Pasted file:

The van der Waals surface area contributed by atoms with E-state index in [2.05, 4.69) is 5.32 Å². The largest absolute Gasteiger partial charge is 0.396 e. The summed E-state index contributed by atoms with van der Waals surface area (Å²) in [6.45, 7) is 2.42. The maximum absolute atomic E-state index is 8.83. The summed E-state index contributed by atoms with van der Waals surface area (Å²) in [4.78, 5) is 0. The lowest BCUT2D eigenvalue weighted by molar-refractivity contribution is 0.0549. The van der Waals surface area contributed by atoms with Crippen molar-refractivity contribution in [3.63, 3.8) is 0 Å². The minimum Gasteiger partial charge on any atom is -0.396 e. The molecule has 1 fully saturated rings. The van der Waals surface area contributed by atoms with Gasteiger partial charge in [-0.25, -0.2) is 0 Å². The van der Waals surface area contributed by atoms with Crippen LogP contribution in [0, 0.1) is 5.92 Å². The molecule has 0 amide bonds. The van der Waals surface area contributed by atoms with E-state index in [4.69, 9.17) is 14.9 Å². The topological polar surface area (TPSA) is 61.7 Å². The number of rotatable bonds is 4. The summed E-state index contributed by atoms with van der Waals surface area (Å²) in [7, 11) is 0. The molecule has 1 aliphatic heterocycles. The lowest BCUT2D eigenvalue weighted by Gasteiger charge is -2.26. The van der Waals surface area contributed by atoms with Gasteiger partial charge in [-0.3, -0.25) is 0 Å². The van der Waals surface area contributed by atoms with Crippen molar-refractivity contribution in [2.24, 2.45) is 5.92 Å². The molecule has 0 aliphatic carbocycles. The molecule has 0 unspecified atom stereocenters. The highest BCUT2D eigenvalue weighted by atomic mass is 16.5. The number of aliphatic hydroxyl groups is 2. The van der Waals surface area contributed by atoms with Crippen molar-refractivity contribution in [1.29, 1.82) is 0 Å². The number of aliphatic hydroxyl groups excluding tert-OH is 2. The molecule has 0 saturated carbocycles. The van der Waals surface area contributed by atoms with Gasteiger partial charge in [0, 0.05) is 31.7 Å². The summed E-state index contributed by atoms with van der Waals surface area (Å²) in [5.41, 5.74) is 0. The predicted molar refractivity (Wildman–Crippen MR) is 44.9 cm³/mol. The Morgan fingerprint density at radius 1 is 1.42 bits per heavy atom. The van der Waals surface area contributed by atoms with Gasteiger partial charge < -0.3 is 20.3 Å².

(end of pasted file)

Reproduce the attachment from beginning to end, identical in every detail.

The van der Waals surface area contributed by atoms with E-state index in [2.05, 4.69) is 5.32 Å². The largest absolute Gasteiger partial charge is 0.396 e. The summed E-state index contributed by atoms with van der Waals surface area (Å²) in [6.45, 7) is 2.42. The maximum absolute atomic E-state index is 8.83. The summed E-state index contributed by atoms with van der Waals surface area (Å²) in [4.78, 5) is 0. The lowest BCUT2D eigenvalue weighted by molar-refractivity contribution is 0.0549. The van der Waals surface area contributed by atoms with Crippen molar-refractivity contribution in [3.63, 3.8) is 0 Å². The minimum Gasteiger partial charge on any atom is -0.396 e. The molecule has 1 fully saturated rings. The van der Waals surface area contributed by atoms with Gasteiger partial charge in [-0.25, -0.2) is 0 Å². The van der Waals surface area contributed by atoms with Crippen LogP contribution in [0, 0.1) is 5.92 Å². The molecule has 0 amide bonds. The van der Waals surface area contributed by atoms with E-state index in [4.69, 9.17) is 14.9 Å². The topological polar surface area (TPSA) is 61.7 Å². The number of rotatable bonds is 4. The summed E-state index contributed by atoms with van der Waals surface area (Å²) in [7, 11) is 0. The molecule has 1 aliphatic heterocycles. The lowest BCUT2D eigenvalue weighted by Gasteiger charge is -2.26. The van der Waals surface area contributed by atoms with Gasteiger partial charge in [-0.3, -0.25) is 0 Å². The van der Waals surface area contributed by atoms with Crippen molar-refractivity contribution in [2.24, 2.45) is 5.92 Å². The molecule has 0 aliphatic carbocycles. The molecule has 0 unspecified atom stereocenters. The highest BCUT2D eigenvalue weighted by atomic mass is 16.5. The number of aliphatic hydroxyl groups is 2. The van der Waals surface area contributed by atoms with Crippen molar-refractivity contribution in [1.29, 1.82) is 0 Å². The number of aliphatic hydroxyl groups excluding tert-OH is 2. The molecule has 0 saturated carbocycles. The van der Waals surface area contributed by atoms with Gasteiger partial charge in [0, 0.05) is 31.7 Å². The summed E-state index contributed by atoms with van der Waals surface area (Å²) in [5.41, 5.74) is 0. The predicted molar refractivity (Wildman–Crippen MR) is 44.9 cm³/mol. The Morgan fingerprint density at radius 1 is 1.42 bits per heavy atom. The van der Waals surface area contributed by atoms with Gasteiger partial charge < -0.3 is 20.3 Å².